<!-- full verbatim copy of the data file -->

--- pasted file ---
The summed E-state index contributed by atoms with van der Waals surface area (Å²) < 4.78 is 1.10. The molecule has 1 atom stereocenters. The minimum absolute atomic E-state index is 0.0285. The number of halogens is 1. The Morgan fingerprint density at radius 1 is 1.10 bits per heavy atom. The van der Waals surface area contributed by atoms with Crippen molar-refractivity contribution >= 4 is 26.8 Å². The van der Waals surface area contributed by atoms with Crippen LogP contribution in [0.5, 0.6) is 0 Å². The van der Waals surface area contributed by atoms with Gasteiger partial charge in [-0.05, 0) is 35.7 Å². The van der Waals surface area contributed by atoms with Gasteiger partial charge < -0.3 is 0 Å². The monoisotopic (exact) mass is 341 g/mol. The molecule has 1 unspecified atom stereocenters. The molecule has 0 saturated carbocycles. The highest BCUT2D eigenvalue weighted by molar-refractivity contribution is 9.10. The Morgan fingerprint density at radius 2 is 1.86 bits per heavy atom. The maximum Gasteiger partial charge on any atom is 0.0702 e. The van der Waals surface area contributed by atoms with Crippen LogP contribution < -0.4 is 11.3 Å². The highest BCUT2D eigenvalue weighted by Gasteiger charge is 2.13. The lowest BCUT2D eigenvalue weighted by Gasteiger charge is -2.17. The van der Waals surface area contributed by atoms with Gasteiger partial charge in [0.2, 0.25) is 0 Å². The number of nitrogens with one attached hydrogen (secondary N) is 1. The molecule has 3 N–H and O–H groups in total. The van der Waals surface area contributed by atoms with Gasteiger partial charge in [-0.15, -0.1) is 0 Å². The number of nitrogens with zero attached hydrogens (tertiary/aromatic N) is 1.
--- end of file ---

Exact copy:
The summed E-state index contributed by atoms with van der Waals surface area (Å²) < 4.78 is 1.10. The molecule has 1 atom stereocenters. The minimum absolute atomic E-state index is 0.0285. The number of halogens is 1. The Morgan fingerprint density at radius 1 is 1.10 bits per heavy atom. The van der Waals surface area contributed by atoms with Crippen molar-refractivity contribution >= 4 is 26.8 Å². The van der Waals surface area contributed by atoms with Crippen LogP contribution in [0.5, 0.6) is 0 Å². The van der Waals surface area contributed by atoms with Gasteiger partial charge in [-0.05, 0) is 35.7 Å². The van der Waals surface area contributed by atoms with Gasteiger partial charge < -0.3 is 0 Å². The monoisotopic (exact) mass is 341 g/mol. The molecule has 1 unspecified atom stereocenters. The molecule has 0 saturated carbocycles. The highest BCUT2D eigenvalue weighted by molar-refractivity contribution is 9.10. The Morgan fingerprint density at radius 2 is 1.86 bits per heavy atom. The maximum Gasteiger partial charge on any atom is 0.0702 e. The van der Waals surface area contributed by atoms with Crippen LogP contribution < -0.4 is 11.3 Å². The highest BCUT2D eigenvalue weighted by Gasteiger charge is 2.13. The lowest BCUT2D eigenvalue weighted by Gasteiger charge is -2.17. The van der Waals surface area contributed by atoms with Gasteiger partial charge in [0.2, 0.25) is 0 Å². The number of nitrogens with one attached hydrogen (secondary N) is 1. The molecule has 3 N–H and O–H groups in total. The van der Waals surface area contributed by atoms with Gasteiger partial charge in [-0.15, -0.1) is 0 Å². The number of nitrogens with zero attached hydrogens (tertiary/aromatic N) is 1.